Threshold models have been used in animal GS to relate a hypothetical underlying scale to the outward categorical response. For example, González-Recio and Forni (2011) developed versions of BayesA, Bayesian Lasso, and two machine-learning methods for analyzing dichotomous traits and showed that the differences between methods are small, particularly with a large number of quantitative trait loci. On the other hand, Villanueva *et al.* (2011) developed a version of the BayesB method for dichotomous traits and concluded that the threshold BayesB method improves GS accuracy when disease-resistant dichotomous phenotypes are encountered, compared with accuracies obtained with the linear model. The threshold model showed an increase in accuracy of up to 16%, as well as significant advantages when heritability and disease prevalence were low and individuals were genotyped but not measured (testing set). Both González-Recio and Forni (2011) and Villanueva *et al.* (2011) pointed out that the models they developed for dichotomous phenotypes can easily be extended to traits with more than two discrete categories.

Recently, Wang *et al.* (2012) proposed threshold models using the GS framework and extended three Bayesian methods (BayesA, BayesB, and BayesC) to estimate genomic breeding values of animal threshold traits with more than two categories; they named these methods extended BayesTA, extended BayesTB, and extended BayesTC. They derived computing procedures for the three BayesT methods by using the Gibbs sampler algorithm. Through a simulation study, they found that the three BayesT methods generally performed better than the corresponding standard Bayesian methods, especially when only two phenotypic categories are present. They also found that BayesTB and BayesTC produced similar accuracies and that both performed better than BayesTA. Also, they addressed how heritability, number of quantitative trait loci, incidence, and number of phenotypic categories affect the performance of the three BayesT methods. Recently, Kizilkaya *et al.* (2014) proposed performing genomic prediction of ordinal categorical phenotypes using BayesTC and compared it with BayesC; they found that the accuracies of BayesTC for ordinal categorical phenotypes were greater than those of BayesC and that there was a greater advantage in using BayesTC when the training population was small. These authors pointed out that a 2.25-fold increase in the training population size for ordinal categorical phenotypes analyzed as a linear model using BayesC was sufficient to achieve an accuracy equal to or greater than that for continuous phenotypes with a training population size of 1000 individuals.

In plant breeding, the most economically important trait is grain yield, which is greatly affected by environmental factors, as well as by genotype × environment interaction (G×E). The GS models first introduced by Meuwissen *et al.* (2001) were further extended into multienvironment models that can handle large numbers of individuals genotyped with large numbers of markers and evaluated in multiple environments. Burgueño *et al.* (2012) analyzed multienvironment data using a multivariate version of the genomic best linear unbiased predictor (GBLUP). Jarquín *et al.* (2014) extended GBLUP to incorporate highly dimensional markers, environmental covariates, and their interactions into a class of random-effects models where main and interaction effects are modeled using Gaussian processes with covariance functions based on genetic and environmental similarity among entries. In their study, Jarquín *et al.* (2014) used as a covariance function the structure induced by a reaction norm model, and applied the proposed approach to the grain yield trait in wheat lines evaluated over multiple years and locations.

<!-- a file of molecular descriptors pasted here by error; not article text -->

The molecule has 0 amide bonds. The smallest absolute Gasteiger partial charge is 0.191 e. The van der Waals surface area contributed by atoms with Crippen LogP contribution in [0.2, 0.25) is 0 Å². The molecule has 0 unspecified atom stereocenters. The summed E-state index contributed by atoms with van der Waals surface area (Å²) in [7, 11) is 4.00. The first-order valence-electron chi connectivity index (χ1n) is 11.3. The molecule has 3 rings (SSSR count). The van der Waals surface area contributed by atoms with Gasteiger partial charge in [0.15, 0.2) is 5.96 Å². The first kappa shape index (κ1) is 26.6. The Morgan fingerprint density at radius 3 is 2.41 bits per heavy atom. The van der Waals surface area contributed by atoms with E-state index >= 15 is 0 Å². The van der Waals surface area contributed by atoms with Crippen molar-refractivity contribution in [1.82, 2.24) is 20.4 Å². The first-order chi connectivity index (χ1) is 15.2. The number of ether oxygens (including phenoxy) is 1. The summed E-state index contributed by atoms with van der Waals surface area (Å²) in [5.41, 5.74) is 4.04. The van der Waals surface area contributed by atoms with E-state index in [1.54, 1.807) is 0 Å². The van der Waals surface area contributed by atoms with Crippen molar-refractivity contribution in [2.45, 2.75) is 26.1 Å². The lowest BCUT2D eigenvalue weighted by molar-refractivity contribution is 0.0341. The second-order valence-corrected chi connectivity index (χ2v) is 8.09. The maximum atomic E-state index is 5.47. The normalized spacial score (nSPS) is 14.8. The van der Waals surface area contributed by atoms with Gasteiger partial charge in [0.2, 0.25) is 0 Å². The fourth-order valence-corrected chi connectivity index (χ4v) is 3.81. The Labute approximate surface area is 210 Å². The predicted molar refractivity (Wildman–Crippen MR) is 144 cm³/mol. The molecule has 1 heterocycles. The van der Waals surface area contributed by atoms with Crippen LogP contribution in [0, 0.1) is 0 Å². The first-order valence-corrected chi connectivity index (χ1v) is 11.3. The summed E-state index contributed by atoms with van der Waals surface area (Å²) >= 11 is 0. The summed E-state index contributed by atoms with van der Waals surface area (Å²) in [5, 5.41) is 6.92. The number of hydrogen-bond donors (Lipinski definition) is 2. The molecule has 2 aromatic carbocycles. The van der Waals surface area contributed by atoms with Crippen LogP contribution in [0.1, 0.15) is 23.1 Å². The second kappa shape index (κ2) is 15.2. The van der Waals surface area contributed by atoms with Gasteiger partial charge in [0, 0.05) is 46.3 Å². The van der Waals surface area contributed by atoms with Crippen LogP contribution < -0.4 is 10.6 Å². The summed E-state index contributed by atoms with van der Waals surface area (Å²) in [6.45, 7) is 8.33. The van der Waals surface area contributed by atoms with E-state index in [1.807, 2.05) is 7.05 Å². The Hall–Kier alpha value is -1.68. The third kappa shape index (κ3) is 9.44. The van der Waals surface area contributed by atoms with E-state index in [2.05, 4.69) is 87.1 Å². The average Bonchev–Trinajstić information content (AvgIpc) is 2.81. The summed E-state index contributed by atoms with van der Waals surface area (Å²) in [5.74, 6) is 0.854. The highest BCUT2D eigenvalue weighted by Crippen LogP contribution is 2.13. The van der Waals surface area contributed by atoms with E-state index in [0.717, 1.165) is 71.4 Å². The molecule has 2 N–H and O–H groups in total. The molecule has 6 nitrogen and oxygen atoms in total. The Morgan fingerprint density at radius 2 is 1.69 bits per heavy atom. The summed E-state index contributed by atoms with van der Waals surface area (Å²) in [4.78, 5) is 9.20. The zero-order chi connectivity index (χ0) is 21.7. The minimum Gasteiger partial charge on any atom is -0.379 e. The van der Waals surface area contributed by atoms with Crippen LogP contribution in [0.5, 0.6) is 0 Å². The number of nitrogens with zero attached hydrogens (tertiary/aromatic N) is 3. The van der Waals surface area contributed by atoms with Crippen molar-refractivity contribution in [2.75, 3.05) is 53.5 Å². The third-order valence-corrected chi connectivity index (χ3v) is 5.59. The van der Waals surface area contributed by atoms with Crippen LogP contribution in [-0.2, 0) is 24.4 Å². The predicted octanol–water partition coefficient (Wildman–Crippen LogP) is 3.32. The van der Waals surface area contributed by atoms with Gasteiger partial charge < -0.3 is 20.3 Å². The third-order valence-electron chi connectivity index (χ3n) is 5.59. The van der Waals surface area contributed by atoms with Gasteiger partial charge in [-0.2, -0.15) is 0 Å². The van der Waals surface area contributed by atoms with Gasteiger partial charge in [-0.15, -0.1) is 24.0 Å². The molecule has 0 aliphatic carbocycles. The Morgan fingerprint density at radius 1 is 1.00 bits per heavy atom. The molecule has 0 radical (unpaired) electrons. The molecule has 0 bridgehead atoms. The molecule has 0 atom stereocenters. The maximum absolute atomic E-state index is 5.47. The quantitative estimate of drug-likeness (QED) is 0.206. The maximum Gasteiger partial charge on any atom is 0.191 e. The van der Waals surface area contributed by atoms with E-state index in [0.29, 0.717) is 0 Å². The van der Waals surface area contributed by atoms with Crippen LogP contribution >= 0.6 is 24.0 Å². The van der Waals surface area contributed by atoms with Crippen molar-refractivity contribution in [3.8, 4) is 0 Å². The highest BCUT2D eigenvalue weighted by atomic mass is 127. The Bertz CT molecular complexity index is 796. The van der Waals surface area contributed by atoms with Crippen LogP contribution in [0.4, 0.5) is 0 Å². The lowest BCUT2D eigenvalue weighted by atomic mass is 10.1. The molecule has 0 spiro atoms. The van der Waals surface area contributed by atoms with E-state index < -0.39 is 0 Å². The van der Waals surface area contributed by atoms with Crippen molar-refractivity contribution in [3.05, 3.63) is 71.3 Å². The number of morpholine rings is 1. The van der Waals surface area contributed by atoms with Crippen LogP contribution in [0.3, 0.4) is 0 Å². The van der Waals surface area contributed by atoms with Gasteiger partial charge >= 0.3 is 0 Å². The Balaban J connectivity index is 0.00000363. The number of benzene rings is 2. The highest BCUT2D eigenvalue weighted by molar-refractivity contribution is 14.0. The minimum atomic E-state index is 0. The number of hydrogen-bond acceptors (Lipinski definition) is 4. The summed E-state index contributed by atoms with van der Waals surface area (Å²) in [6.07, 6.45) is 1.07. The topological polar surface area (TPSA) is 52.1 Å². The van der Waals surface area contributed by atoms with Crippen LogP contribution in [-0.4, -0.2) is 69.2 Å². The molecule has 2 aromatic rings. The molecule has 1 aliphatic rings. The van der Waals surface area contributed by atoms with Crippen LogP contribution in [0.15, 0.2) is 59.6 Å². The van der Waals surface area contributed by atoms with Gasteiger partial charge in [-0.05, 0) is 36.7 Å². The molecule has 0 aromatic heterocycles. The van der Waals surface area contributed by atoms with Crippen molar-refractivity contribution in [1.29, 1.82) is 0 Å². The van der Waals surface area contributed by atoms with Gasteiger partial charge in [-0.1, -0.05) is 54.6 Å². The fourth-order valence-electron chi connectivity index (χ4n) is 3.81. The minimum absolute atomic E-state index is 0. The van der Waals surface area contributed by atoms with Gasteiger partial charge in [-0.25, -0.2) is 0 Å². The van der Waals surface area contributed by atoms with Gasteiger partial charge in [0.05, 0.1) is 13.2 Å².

However, in plant breeding, many economically important traits, such as the degree of resistance/susceptibility, are categorical. Despite this, to our knowledge, threshold models have not been considered in GS for plant breeding. Therefore, in this study, we introduced a threshold GS model that is an extension of the GBLUP of Jarquín *et al.* (2014) which incorporates G×E and additive × additive × environment (G×G×E) interactions. The proposed model was evaluated using a data set consisting of 278 maize lines scored for resistance to gray leaf spot (GLS) measured using an ordered categorical scale [1 (no disease) to 5 (complete infection)] in three environments and genetic information consisting of 46,347 single-nucleotide polymorphisms (SNPs).

## Materials and Methods

### Experimental data

#### Phenotypic data:

The trait analyzed in 278 maize lines was gray leaf spot (GLS), caused by the fungus *Cercospora zeae-maydis*, which was evaluated in three environments, Mexico, Zimbabwe, and Colombia. GLS is one of the most important foliar diseases of maize worldwide. The GLS trait was analyzed using an ordinal scale from 1 (no disease), 2 (low infection), 3 (moderate infection), 4 (high infection), to 5 (complete infection). These data are part of the data set previously analyzed by Crossa *et al.* (2011) and González-Camacho *et al.* (2012), among others.

#### Genotypic data:

Genotypes of all 278 lines were obtained using 53,401 SNPs. Those SNPs with >10% missing values or a minor allele frequency ≤0.05 were excluded from the data. Call rate per line was considered sufficient (>90%) for all lines. Most lines (250 of 278) had a call rate greater than 99%. After line-specific quality control (applying the same quality control to each line separately), the maize data still contained 46,347 SNPs, which were used in the analysis.